There are many things about Santa Claus that cannot easily be explained: How can someone so fat and jolly fit down a chimney? How does he get into a house with no chimney? How do all the presents fit in a little bag? How can reindeer fly fast enough to visit every house in the world in one night and do it without wings? How does he know when we are naughty? Yet, such questioning will lead one away from the one true Santa Claus and such disbelief would result in the lack of presents.  Therefore, we must accept what we cannot explain on faith, knowing on whom we have placed our faith. Besides, I’m sure all of this can eventually be explained by Quantum Mechanics.
  10. Argument from Belief
    Ask any child whether Santa Claus exists and most will say yes.  Where do they get this notion? From their parents of course! Now, we all know that moral Christian parents would never lie to their children about a make believe deity; therefore, Santa must exist in the minds of millions of parents.  If millions of parents believe in Santa Claus, surely they all can’t believe in a lie? Therefore Santa must exist or millions of parents are lying to millions of children and that wouldn’t be moral. Thus Santa must exist.


*This is obviously a tongue-in-cheek posting.  No, I don’t believe in Santa Clause; although, he is more probable than the Christian god and a whole lot nicer.  What this blog post shows is that many of the supposed proofs for god used in Christian apologetics can be applied to Santa. Almost anyone can find problems in these arguments, yet by simply replacing Santa Claus with “god” or “Christ” or your deity of choice, suddenly the arguments seem reasonable and correct.


  1. Alan-Looking through all your blogs it seems that they are nothing more than your own opinions…why do you think anyone cares what you think about God? You just have this need to hopefully bring down as many as you can with you to make yourself feel better about your decision to abandon Christianity…it sounds like something happen in your past that your leaving out so no one sees that it is just anger that you never dealt with.


  2. Anonymous –

    I don't usually respond to or even allow posting of anonymous comments, but this one is typical so I'll make an exception.

    1. This blog, as most blogs are, is opinion based. Many of the posts are backed by evidence given in links but the opinions are mine. So what? Do you discount the thousands of Christian blogs that are opinion? Come to think about it, the subject of theology is just a body of opinions. Try to prove any theological statement. Prove the doctrine of the Trinity or the Virgin Birth or Heaven or Hell or Angels? You might get some support from the Bible but why should I believe that book instead of the hundreds of other "Holy" books? And why should I believe your interpretation rather than the other thousands of interpretations out there? If you don't like my opinions, you can disagree or not read them. That is the freedom of the Internet.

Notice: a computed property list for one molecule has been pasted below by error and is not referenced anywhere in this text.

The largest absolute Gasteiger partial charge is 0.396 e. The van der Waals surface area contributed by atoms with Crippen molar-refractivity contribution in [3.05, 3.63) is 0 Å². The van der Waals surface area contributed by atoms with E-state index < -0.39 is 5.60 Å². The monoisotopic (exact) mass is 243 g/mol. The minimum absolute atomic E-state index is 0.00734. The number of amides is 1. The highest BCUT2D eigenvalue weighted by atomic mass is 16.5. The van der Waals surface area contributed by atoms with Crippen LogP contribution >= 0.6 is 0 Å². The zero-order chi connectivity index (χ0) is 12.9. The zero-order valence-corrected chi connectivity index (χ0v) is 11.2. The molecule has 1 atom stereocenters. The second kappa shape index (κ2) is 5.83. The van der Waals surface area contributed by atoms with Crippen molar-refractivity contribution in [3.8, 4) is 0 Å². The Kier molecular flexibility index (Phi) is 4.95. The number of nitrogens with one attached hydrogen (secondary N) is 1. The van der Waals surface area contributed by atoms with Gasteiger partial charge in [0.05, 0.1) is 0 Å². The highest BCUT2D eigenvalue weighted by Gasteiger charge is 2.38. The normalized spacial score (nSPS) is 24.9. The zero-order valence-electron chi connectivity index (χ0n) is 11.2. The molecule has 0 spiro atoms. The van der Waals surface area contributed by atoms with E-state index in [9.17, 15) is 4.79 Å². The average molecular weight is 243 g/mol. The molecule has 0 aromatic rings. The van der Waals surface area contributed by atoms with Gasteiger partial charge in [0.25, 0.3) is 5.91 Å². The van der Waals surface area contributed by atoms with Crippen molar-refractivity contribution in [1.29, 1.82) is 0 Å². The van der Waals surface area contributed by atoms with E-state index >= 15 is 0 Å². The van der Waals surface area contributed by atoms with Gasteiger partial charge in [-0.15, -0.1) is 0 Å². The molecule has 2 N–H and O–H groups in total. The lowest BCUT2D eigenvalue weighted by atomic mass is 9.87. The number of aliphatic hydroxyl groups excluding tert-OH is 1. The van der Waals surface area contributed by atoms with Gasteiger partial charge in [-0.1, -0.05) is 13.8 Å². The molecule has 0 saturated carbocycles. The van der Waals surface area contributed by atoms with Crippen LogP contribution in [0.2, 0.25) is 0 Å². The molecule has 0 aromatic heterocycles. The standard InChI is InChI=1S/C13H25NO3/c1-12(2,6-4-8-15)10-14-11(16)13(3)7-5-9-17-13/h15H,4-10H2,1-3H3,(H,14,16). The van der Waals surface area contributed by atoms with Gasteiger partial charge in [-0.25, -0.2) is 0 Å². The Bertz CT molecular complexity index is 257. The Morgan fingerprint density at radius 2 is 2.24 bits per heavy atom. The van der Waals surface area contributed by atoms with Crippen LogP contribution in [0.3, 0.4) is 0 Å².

2. You look at deconversion as "bringing down" people but I look at it as freeing people. Other religions will look at Christianity as an evil that takes people away from the one true religion. Christianity is an oppressive religion and you don't have to be around it long to see the misery some people are in as they try to live that "victorious" Christian life. Unlike Christianity in which conversion brings praise and is a major goal, I really don't care if someone abandons Christianity any more than I care about whether someone believes in Santa Claus. I try to supply evidence and provide a thoughtful environment where a person's belief in a god, any god, is challenged. If a belief can't be challenged or defended then it isn't much of a belief now is it? If someone can provide evidence for the personal god of Christianity, I'll be happy to change my opinion. However, please remember, that I was a Christian for 25+ years, so I am very familiar with the standard arguments, so you will have to do better than that. I would suggest that you read all the parts in this blog about why I became an atheist as a starting point.

    3. Yes, something did happen in my past that caused me to re-evaluate my belief in god. If you read my series on why I became an atheist then you would know this (see the 7/12/09 posting). Again, so what? Many people turn to religion because of a traumatic event in their life. Do you discount those conversions? If it is ok to turn to god because of a traumatic event, why is not ok to reject god because of such an event? In my case the event caused me to re-evaluate Christianity. If the deck was stacked at all, it was stacked for me to stay a Christian. Leaving wasn't easy and the cost was high, but the evidence to stay just wasn't there. I've dealt with those ghosts of the past and, no, I am not mad at god. I can't be mad at a non-existent entity any more than I can be mad at fairies or unicorns or the leprechaun at the end of the rainbow that won't give me my pot of gold.

    4. Obviously, the post you are responding to was done in jest, yet there is a kernal of truth in the posting. The arguments used for Santa Claus are almost identical to many that are used for god. They just sound stupid because we all know Santa Claus is make-believe. What most Christians don't realize is that their imaginary, invisible friend is also make-believe. But, hey, if it makes you feel better about yourself, have at it.